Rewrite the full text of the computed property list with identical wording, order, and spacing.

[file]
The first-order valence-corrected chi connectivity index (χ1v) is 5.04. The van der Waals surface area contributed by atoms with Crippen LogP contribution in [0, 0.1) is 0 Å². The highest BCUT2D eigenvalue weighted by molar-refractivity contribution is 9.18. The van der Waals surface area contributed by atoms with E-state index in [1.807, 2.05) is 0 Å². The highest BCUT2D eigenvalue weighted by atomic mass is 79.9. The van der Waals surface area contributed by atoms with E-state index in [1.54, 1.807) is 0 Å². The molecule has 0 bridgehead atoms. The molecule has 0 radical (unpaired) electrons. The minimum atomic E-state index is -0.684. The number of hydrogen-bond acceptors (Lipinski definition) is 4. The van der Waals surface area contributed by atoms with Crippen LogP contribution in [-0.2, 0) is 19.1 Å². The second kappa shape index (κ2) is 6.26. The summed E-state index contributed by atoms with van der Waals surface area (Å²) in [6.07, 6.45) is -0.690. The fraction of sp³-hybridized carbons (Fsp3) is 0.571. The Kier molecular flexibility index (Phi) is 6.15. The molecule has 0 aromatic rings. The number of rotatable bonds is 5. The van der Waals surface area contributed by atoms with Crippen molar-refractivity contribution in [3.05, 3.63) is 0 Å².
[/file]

The first-order valence-corrected chi connectivity index (χ1v) is 5.04. The van der Waals surface area contributed by atoms with Crippen LogP contribution in [0, 0.1) is 0 Å². The highest BCUT2D eigenvalue weighted by molar-refractivity contribution is 9.18. The van der Waals surface area contributed by atoms with E-state index in [1.807, 2.05) is 0 Å². The highest BCUT2D eigenvalue weighted by atomic mass is 79.9. The van der Waals surface area contributed by atoms with E-state index in [1.54, 1.807) is 0 Å². The molecule has 0 bridgehead atoms. The molecule has 0 radical (unpaired) electrons. The minimum atomic E-state index is -0.684. The number of hydrogen-bond acceptors (Lipinski definition) is 4. The van der Waals surface area contributed by atoms with Crippen LogP contribution in [-0.2, 0) is 19.1 Å². The second kappa shape index (κ2) is 6.26. The summed E-state index contributed by atoms with van der Waals surface area (Å²) in [6.07, 6.45) is -0.690. The fraction of sp³-hybridized carbons (Fsp3) is 0.571. The Kier molecular flexibility index (Phi) is 6.15. The molecule has 0 aromatic rings. The number of rotatable bonds is 5. The van der Waals surface area contributed by atoms with Crippen molar-refractivity contribution in [3.05, 3.63) is 0 Å².